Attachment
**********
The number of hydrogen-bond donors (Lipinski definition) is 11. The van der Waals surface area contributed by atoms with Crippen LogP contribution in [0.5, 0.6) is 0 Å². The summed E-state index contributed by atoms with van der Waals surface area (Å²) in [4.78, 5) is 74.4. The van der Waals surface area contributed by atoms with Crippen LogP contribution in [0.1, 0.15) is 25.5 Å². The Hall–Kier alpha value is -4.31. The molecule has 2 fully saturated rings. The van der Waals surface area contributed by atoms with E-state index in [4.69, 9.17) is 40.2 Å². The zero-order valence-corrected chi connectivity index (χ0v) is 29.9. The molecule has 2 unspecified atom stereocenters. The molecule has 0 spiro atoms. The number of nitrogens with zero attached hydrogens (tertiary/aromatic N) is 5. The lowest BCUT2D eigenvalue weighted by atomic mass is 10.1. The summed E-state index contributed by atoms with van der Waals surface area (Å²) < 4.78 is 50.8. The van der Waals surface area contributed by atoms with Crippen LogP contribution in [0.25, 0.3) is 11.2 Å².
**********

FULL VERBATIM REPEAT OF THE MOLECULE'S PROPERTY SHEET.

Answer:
The number of hydrogen-bond donors (Lipinski definition) is 11. The van der Waals surface area contributed by atoms with Crippen LogP contribution in [0.5, 0.6) is 0 Å². The summed E-state index contributed by atoms with van der Waals surface area (Å²) in [4.78, 5) is 74.4. The van der Waals surface area contributed by atoms with Crippen LogP contribution in [0.1, 0.15) is 25.5 Å². The Hall–Kier alpha value is -4.31. The molecule has 2 fully saturated rings. The van der Waals surface area contributed by atoms with E-state index in [4.69, 9.17) is 40.2 Å². The zero-order valence-corrected chi connectivity index (χ0v) is 29.9. The molecule has 2 unspecified atom stereocenters. The molecule has 0 spiro atoms. The number of nitrogens with zero attached hydrogens (tertiary/aromatic N) is 5. The lowest BCUT2D eigenvalue weighted by atomic mass is 10.1. The summed E-state index contributed by atoms with van der Waals surface area (Å²) < 4.78 is 50.8. The van der Waals surface area contributed by atoms with Crippen LogP contribution in [0.25, 0.3) is 11.2 Å².